Spring is dead. Long live the Spring! or March is the New July.

Spring only just started last week, and it seems we’ve skipped over it here in London. Yesterday’s temp was over 70F. I actually sat out and sunbathed on my patio – while a pervy neighbour looked on – that’s right, I spotted him spying and had to cut my lie-out short. I wouldn’t have minded if he wasn’t half hiding behind his patio wall. Tsk tsk.

Right, back to the subject at hand. Spring. No one ever said the weather here was predictable, and so far, as an Angeleno transplant, I am very pleased. Every March I can remember from living/visiting here was cold and wet and spent indoors or the pub, wishing for summer. And then summer would arrive for about a week in July, departing again as quickly as it came.

March is the new July! It’s been glorious the last couple of weeks. And to show you how glorious, I went on a walk. Just for you. With my little Olympus Pen. And the pop art filter. I don’t think I will have to explain it. You’ll see what I mean.

I discovered recently that there was access to the canal that runs throughout this area and off to both east and west London. I don’t have much to say about the canals as I’ve not been to the canal museum yet and educated myself properly yet. All I know is that it’s a beautiful place for a stroll.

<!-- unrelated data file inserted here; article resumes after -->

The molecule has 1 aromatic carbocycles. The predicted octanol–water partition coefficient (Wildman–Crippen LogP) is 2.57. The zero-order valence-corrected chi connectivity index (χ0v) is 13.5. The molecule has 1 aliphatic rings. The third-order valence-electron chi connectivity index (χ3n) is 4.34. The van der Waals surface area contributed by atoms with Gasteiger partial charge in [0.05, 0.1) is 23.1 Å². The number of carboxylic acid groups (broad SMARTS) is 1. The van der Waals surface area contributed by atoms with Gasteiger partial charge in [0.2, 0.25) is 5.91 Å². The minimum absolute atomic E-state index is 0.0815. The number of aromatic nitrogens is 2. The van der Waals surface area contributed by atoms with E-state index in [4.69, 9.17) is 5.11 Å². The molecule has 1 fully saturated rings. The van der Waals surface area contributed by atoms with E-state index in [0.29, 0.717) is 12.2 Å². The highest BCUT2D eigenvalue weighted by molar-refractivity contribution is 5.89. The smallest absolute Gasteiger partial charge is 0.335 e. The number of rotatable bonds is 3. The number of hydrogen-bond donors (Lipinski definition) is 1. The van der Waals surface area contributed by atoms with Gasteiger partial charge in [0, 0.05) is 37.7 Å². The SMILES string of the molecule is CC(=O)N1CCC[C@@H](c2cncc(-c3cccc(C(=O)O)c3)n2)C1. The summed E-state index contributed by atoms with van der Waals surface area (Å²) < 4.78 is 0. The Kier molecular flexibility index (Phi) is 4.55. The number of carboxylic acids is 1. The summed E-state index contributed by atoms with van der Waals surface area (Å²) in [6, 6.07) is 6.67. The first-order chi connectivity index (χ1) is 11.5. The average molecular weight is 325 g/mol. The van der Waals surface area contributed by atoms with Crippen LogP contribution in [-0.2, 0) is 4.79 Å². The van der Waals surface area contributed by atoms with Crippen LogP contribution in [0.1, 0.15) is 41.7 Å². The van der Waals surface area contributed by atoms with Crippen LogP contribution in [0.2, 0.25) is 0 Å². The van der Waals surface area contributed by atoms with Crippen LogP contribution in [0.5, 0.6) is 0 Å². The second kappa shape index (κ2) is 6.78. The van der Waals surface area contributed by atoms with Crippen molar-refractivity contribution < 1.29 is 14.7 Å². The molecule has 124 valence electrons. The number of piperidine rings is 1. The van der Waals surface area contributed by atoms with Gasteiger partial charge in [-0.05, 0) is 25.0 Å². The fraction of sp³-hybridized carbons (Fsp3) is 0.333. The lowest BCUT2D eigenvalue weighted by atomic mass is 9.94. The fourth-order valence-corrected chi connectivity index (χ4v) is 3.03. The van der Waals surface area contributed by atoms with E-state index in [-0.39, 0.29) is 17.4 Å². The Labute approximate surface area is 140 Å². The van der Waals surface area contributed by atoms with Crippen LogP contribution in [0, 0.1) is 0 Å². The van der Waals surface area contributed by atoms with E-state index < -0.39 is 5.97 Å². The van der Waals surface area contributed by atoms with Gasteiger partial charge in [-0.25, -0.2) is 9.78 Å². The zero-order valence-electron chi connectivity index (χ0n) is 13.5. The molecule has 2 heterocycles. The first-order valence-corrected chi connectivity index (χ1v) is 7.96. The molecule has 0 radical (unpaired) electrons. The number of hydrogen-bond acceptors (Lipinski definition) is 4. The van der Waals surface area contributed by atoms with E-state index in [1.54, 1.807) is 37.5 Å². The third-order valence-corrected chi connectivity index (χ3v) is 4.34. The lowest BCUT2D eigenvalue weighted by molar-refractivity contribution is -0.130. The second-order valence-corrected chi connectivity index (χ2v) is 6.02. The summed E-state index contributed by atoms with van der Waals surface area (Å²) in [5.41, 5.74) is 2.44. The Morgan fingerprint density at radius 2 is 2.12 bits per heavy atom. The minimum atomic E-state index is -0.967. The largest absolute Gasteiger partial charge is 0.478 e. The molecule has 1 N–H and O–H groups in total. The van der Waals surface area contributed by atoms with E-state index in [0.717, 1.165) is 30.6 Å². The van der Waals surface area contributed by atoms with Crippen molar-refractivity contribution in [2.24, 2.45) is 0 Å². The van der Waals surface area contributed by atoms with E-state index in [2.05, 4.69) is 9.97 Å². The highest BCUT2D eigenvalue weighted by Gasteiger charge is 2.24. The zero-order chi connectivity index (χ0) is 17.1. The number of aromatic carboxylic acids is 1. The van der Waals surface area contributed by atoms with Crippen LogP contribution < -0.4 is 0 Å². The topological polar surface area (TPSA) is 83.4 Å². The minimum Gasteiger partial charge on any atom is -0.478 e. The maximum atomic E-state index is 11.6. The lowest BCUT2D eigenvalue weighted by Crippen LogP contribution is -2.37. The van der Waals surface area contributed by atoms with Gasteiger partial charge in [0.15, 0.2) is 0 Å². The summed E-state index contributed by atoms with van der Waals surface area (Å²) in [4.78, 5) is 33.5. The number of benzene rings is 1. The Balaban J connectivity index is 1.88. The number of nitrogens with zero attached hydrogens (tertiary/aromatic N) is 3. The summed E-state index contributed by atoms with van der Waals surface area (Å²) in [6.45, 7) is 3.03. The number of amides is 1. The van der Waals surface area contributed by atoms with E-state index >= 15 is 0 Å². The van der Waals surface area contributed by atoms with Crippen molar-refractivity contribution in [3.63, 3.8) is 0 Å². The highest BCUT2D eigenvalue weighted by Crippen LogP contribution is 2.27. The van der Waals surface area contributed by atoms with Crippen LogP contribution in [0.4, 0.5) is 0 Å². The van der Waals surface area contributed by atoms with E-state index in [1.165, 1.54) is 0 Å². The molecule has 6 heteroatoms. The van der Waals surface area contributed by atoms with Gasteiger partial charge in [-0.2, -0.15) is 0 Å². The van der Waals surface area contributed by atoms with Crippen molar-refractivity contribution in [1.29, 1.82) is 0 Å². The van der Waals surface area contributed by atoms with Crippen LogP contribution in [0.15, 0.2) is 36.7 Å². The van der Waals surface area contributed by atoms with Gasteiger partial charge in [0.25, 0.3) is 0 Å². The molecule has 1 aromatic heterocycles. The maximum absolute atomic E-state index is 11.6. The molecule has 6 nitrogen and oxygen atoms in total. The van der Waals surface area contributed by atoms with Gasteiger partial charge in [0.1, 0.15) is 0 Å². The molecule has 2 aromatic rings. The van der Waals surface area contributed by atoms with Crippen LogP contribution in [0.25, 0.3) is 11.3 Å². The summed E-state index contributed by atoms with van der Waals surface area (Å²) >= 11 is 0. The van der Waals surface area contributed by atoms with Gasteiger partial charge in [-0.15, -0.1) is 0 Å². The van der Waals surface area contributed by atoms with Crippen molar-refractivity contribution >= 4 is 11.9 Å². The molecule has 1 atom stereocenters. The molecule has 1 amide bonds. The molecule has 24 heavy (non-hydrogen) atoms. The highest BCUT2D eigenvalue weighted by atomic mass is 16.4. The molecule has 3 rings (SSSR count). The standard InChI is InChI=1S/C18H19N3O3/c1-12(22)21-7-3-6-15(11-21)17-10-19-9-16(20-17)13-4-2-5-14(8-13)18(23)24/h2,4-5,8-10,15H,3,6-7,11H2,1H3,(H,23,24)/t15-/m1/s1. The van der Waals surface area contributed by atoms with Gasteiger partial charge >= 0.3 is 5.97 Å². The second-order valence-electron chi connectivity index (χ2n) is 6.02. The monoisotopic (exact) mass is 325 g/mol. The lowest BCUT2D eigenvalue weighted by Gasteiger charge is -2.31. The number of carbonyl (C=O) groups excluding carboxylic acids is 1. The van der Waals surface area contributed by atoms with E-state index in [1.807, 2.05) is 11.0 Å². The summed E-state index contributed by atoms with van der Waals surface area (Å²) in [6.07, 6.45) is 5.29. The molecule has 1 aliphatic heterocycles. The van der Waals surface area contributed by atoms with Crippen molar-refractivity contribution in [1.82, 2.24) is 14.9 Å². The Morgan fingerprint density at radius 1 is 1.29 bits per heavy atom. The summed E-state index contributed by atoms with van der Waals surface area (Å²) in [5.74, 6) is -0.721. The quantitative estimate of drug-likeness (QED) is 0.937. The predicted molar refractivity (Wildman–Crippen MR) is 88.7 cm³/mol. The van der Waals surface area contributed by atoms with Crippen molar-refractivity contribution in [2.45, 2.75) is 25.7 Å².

Starting out in Camden, you can tell spring has arrived as every spare patch of green is occupied by people just hanging out and watching the canal boats meander through the locks.

And here is when the pop art filter really shines. What colours!

I stuck around to watch this narrow boat make its way through Hampstead Road Lock. The pop art filter didn’t do all that well, however I wasn’t really trying. Yeah, that’s the ticket.

When I left Camden, winding down into Regent’s Park, I kept pace with the Downunder London for quite a while until they sped off down the canal, not to been seen by me again.

The sun was bright overhead, so I slopped on the sunblock and adjusted the sunglasses, ready to tackle the as much of the canal path that my Asiscs clad feet could handle.

And I think that’s where I shall leave you today, on the Regent’s Canal, by Regent’s Park, watching the canal boats pass me by.

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